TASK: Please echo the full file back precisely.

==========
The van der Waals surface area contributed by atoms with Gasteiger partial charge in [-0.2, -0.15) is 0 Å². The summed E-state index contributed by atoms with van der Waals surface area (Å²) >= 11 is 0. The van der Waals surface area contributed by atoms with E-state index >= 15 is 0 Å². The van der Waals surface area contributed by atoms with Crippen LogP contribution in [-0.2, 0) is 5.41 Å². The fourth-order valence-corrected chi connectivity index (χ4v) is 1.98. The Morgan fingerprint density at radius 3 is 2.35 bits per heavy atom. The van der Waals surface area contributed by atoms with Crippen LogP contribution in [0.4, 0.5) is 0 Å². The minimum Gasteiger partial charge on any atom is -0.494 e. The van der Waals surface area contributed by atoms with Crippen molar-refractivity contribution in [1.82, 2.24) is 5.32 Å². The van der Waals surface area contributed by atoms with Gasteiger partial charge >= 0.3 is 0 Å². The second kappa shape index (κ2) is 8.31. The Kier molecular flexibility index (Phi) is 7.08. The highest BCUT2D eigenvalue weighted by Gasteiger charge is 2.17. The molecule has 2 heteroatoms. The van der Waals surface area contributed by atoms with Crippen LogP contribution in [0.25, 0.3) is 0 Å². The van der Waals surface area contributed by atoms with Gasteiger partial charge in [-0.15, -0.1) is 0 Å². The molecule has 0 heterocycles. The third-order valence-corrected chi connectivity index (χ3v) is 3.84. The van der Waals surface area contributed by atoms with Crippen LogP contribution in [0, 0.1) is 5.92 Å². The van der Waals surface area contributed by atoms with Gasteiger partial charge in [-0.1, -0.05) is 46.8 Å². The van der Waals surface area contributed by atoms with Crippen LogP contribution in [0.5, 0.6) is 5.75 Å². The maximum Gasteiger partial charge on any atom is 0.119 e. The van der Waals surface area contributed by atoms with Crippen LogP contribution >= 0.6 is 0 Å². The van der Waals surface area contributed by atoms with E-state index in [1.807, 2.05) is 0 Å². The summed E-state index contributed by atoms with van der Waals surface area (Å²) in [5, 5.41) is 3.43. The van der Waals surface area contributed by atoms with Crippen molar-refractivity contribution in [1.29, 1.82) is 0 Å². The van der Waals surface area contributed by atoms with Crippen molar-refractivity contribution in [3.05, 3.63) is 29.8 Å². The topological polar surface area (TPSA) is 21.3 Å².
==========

The van der Waals surface area contributed by atoms with Gasteiger partial charge in [-0.2, -0.15) is 0 Å². The summed E-state index contributed by atoms with van der Waals surface area (Å²) >= 11 is 0. The van der Waals surface area contributed by atoms with E-state index >= 15 is 0 Å². The van der Waals surface area contributed by atoms with Crippen LogP contribution in [-0.2, 0) is 5.41 Å². The fourth-order valence-corrected chi connectivity index (χ4v) is 1.98. The Morgan fingerprint density at radius 3 is 2.35 bits per heavy atom. The van der Waals surface area contributed by atoms with Crippen LogP contribution in [0.4, 0.5) is 0 Å². The minimum Gasteiger partial charge on any atom is -0.494 e. The van der Waals surface area contributed by atoms with Crippen molar-refractivity contribution in [1.82, 2.24) is 5.32 Å². The van der Waals surface area contributed by atoms with Gasteiger partial charge >= 0.3 is 0 Å². The second kappa shape index (κ2) is 8.31. The Kier molecular flexibility index (Phi) is 7.08. The highest BCUT2D eigenvalue weighted by Gasteiger charge is 2.17. The molecule has 2 heteroatoms. The van der Waals surface area contributed by atoms with Crippen LogP contribution in [0.25, 0.3) is 0 Å². The van der Waals surface area contributed by atoms with Gasteiger partial charge in [-0.15, -0.1) is 0 Å². The molecule has 0 heterocycles. The third-order valence-corrected chi connectivity index (χ3v) is 3.84. The van der Waals surface area contributed by atoms with Crippen LogP contribution in [0, 0.1) is 5.92 Å². The van der Waals surface area contributed by atoms with Gasteiger partial charge in [-0.1, -0.05) is 46.8 Å². The van der Waals surface area contributed by atoms with Crippen LogP contribution in [0.5, 0.6) is 5.75 Å². The maximum Gasteiger partial charge on any atom is 0.119 e. The van der Waals surface area contributed by atoms with Crippen LogP contribution >= 0.6 is 0 Å². The van der Waals surface area contributed by atoms with E-state index in [1.807, 2.05) is 0 Å². The summed E-state index contributed by atoms with van der Waals surface area (Å²) in [5, 5.41) is 3.43. The van der Waals surface area contributed by atoms with Crippen molar-refractivity contribution in [1.29, 1.82) is 0 Å². The van der Waals surface area contributed by atoms with Crippen molar-refractivity contribution in [3.05, 3.63) is 29.8 Å². The topological polar surface area (TPSA) is 21.3 Å².